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Trying to read and understand legislation and codes of practice can be confusing if you don’t understand the hierarchy. This following fact sheet provides some guidance to understand the levels.

Act of Parliament

An act of law is made by Parliament. An Act is a statute or law passed by both Houses of Parliament that has received Royal Assent. On Royal Assent, Acts are given a year and number. Once an Act is formally enacted it can generally only be amended or repealed by another Act. When an Act changes, a compilation of the Act is prepared to show the Act as amended. Acts can also be known as primary legislation. The act provides the skeleton for legislation and is not frequently changed. [1]

Regulation, Rules or Codes

Are commonly known as “subsidiary legislation” and require publishing in the Government Gazette to become legal. These are the guidelines that dictate how the provisions of the Act are applied. They may also contain pro forma official forms that are required under the Act. Regulations and schedules to Acts can only be amended by a notice published in the Government Gazette. [2]

In short, a regulation provides additional guidance on the application of an act of parliament.

Case law

Over hundreds of years, judges have been deciding cases. Their decisions have developed a body of legal principles known as ‘common law’ or ‘case law’ that is declared by judges.

When a case comes before a court, the parties to the action present the evidence they need to support their case. The judge listens to the evidence, decides what evidence is relevant and what facts have been proved, decides what law is relevant, and applies that law to the facts in making a decision which is binding on the parties. Case law provides commentary on the decision of the courts and their interpretation. [3]

Codes of practice

A code of practice (COPs) is a set of guidelines for fair practice developed for a specific industry or occupation. COPs may be voluntary or statutory.[4]

Codes of practice may be used in court proceedings to provide guide decisions and interpretation.

In the example of work health and safety, courts may regard a code of practice as evidence of what is known about a hazard, risk or control, and rely on it to determine what is ‘reasonably practicable’ in the circumstances to which the code relates.

It is recognised that equivalent or better ways of achieving the required work health and safety outcomes may be possible. For that reason, compliance with codes of practice is not mandatory providing that any other method used provides an equivalent or higher standard of work health and safety than suggested by the code of practice.[5]

Codes of practice give more detailed advice about how employers can meet the requirements of the regulations. COPs do not replace the laws, but codes of practice can be issued to help make understanding of what you must do a little easier. Codes of practice are not legislation, but they give practical guidance on ways to comply with the Acts and regulations.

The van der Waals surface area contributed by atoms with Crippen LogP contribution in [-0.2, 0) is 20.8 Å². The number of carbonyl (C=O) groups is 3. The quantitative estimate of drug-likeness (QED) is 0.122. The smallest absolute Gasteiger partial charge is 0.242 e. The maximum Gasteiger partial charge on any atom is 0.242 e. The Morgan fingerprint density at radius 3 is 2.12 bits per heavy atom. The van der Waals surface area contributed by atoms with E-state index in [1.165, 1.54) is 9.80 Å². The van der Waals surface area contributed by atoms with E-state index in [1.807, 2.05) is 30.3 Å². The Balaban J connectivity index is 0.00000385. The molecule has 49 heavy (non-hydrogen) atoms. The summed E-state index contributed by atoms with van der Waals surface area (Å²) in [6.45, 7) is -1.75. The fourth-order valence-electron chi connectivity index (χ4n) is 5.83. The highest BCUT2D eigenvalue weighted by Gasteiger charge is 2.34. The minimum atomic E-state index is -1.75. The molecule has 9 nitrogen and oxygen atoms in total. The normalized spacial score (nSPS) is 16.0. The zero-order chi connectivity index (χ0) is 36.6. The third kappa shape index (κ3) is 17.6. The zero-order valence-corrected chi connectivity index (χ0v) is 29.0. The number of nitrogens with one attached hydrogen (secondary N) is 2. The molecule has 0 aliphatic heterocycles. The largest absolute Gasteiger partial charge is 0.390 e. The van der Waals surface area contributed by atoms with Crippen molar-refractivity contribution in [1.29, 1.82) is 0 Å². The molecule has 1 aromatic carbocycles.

Health and safety representatives and Work Safe field officers (inspectors) can use the codes to suggest ways of remedying health and safety risks in the workplace. They can also use the codes as evidence when Acts or regulations have not been complied with.

Codes of practice can also provide a performance measurement for people in the workplace to follow. Some example codes of practice include:

  • Codes of Practice for First Aid in the Workplace
  • Codes of Practice for Manual Handling
  • Codes of Practice for Noise
  • Codes of Practice for Provision of Occupational Health and Safety Information in Languages Other than English
  • Cash in Transit Code of Practice


Standards are voluntary documents that set out specifications, procedures and guidelines that aim to ensure products, services, and systems are safe, consistent, and reliable.

They cover a variety of subjects, including consumer products and services, the environment, construction, energy and water utilities, and more.

To ensure they keep pace with new technologies, standards are regularly reviewed by Standards Australia technical committees.

There are three categories of standards:

International Standards

These are developed by ISO, IEC, and ITU for countries to adopt for national use. Standards Australia embraces the development and adoption of international standards.

Examples of International Standards are:

  • ISO 9001:2015 – Quality Management Systems
  • ISO 14001:2015 – Environmental Management System

Regional Standards

These are prepared by a specific region, such as the European Union’s EN standards, or joint Australian/New Zealand standards.

Examples of Australian Standard include:

  • AS /NZS 4801:2001 Occupational health and safety management systems— Specification with guidance for use
  • AS/NZS 3760:2010: In-service safety inspection and testing of electrical equipment

National Standards

These are developed either by a national standards body (like Standards Australia) or other accredited bodies. Any standards developed under the Australian Standard® name have been created in Australia or are adoptions of international or other standards.

Examples of Australian Standard include:

  • AS 3745: 2010 Planning for Emergencies in Facilities
  • AS 1428, Design for access and mobility

Standards and the Law

On their own, standards are voluntary. There is no requirement for the public to comply with standards. However, State and Commonwealth governments often refer to Australian Standards® (AS) or joint Australian/New Zealand Standards (AS/NZS) in their legislation.

When this happens, these standards can become mandatory.[6]







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